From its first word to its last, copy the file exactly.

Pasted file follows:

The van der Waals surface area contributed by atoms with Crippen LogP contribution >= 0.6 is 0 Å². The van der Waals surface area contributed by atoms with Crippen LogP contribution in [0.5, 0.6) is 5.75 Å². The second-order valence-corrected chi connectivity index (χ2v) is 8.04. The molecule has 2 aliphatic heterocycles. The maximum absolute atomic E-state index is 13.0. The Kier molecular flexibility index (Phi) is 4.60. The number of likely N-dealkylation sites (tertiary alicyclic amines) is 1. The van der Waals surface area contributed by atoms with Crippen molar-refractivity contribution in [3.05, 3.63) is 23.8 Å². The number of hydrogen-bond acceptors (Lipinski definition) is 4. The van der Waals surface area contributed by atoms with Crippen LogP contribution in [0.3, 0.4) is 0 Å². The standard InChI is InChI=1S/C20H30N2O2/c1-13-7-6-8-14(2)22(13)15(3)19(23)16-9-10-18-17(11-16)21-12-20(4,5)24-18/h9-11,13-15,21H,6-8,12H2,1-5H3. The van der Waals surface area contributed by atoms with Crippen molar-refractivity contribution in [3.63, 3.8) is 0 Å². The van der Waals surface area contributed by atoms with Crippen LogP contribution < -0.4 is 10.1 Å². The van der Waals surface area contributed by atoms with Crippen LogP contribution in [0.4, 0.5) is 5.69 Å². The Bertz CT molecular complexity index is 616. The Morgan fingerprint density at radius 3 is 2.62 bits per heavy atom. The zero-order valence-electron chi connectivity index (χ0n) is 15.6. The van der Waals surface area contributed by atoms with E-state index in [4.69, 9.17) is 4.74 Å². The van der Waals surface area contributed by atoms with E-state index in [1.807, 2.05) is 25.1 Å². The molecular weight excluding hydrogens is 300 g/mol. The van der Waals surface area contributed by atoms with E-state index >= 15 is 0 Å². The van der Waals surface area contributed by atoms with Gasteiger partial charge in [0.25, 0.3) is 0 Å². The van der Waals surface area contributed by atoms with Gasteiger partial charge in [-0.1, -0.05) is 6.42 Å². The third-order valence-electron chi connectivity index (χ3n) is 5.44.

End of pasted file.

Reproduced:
The van der Waals surface area contributed by atoms with Crippen LogP contribution >= 0.6 is 0 Å². The van der Waals surface area contributed by atoms with Crippen LogP contribution in [0.5, 0.6) is 5.75 Å². The second-order valence-corrected chi connectivity index (χ2v) is 8.04. The molecule has 2 aliphatic heterocycles. The maximum absolute atomic E-state index is 13.0. The Kier molecular flexibility index (Phi) is 4.60. The number of likely N-dealkylation sites (tertiary alicyclic amines) is 1. The van der Waals surface area contributed by atoms with Crippen molar-refractivity contribution in [3.05, 3.63) is 23.8 Å². The number of hydrogen-bond acceptors (Lipinski definition) is 4. The van der Waals surface area contributed by atoms with Crippen LogP contribution in [0.3, 0.4) is 0 Å². The standard InChI is InChI=1S/C20H30N2O2/c1-13-7-6-8-14(2)22(13)15(3)19(23)16-9-10-18-17(11-16)21-12-20(4,5)24-18/h9-11,13-15,21H,6-8,12H2,1-5H3. The van der Waals surface area contributed by atoms with Crippen molar-refractivity contribution in [3.63, 3.8) is 0 Å². The van der Waals surface area contributed by atoms with Crippen LogP contribution < -0.4 is 10.1 Å². The van der Waals surface area contributed by atoms with Crippen LogP contribution in [0.4, 0.5) is 5.69 Å². The Bertz CT molecular complexity index is 616. The Morgan fingerprint density at radius 3 is 2.62 bits per heavy atom. The zero-order valence-electron chi connectivity index (χ0n) is 15.6. The van der Waals surface area contributed by atoms with E-state index in [4.69, 9.17) is 4.74 Å². The van der Waals surface area contributed by atoms with E-state index in [1.807, 2.05) is 25.1 Å². The molecular weight excluding hydrogens is 300 g/mol. The van der Waals surface area contributed by atoms with E-state index >= 15 is 0 Å². The van der Waals surface area contributed by atoms with Gasteiger partial charge in [0.25, 0.3) is 0 Å². The van der Waals surface area contributed by atoms with Gasteiger partial charge in [-0.1, -0.05) is 6.42 Å². The third-order valence-electron chi connectivity index (χ3n) is 5.44.